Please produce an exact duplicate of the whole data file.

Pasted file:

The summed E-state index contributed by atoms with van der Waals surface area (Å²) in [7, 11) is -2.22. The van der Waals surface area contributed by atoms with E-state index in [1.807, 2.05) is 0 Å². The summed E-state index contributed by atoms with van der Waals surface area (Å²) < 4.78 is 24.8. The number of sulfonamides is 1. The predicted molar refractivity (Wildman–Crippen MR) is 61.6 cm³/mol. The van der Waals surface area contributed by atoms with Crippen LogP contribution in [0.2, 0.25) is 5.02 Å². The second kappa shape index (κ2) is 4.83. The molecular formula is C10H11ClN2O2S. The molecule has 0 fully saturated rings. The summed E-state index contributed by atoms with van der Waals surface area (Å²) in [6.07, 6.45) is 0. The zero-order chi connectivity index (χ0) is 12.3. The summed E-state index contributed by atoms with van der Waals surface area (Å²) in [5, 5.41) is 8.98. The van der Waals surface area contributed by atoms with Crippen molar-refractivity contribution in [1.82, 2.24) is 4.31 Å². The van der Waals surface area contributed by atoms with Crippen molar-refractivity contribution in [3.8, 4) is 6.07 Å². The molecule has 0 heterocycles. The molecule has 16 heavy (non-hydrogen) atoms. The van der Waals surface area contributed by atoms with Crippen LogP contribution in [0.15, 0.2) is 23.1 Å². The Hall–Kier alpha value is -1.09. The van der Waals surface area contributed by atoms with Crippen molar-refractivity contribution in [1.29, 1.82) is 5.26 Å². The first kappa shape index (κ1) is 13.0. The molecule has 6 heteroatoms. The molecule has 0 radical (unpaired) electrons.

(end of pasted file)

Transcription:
The summed E-state index contributed by atoms with van der Waals surface area (Å²) in [7, 11) is -2.22. The van der Waals surface area contributed by atoms with E-state index in [1.807, 2.05) is 0 Å². The summed E-state index contributed by atoms with van der Waals surface area (Å²) < 4.78 is 24.8. The number of sulfonamides is 1. The predicted molar refractivity (Wildman–Crippen MR) is 61.6 cm³/mol. The van der Waals surface area contributed by atoms with Crippen LogP contribution in [0.2, 0.25) is 5.02 Å². The second kappa shape index (κ2) is 4.83. The molecular formula is C10H11ClN2O2S. The molecule has 0 fully saturated rings. The summed E-state index contributed by atoms with van der Waals surface area (Å²) in [6.07, 6.45) is 0. The zero-order chi connectivity index (χ0) is 12.3. The summed E-state index contributed by atoms with van der Waals surface area (Å²) in [5, 5.41) is 8.98. The van der Waals surface area contributed by atoms with Crippen molar-refractivity contribution in [1.82, 2.24) is 4.31 Å². The van der Waals surface area contributed by atoms with Crippen molar-refractivity contribution in [3.8, 4) is 6.07 Å². The molecule has 0 heterocycles. The molecule has 16 heavy (non-hydrogen) atoms. The van der Waals surface area contributed by atoms with Crippen LogP contribution in [0.15, 0.2) is 23.1 Å². The Hall–Kier alpha value is -1.09. The van der Waals surface area contributed by atoms with Crippen molar-refractivity contribution in [1.29, 1.82) is 5.26 Å². The first kappa shape index (κ1) is 13.0. The molecule has 6 heteroatoms. The molecule has 0 radical (unpaired) electrons.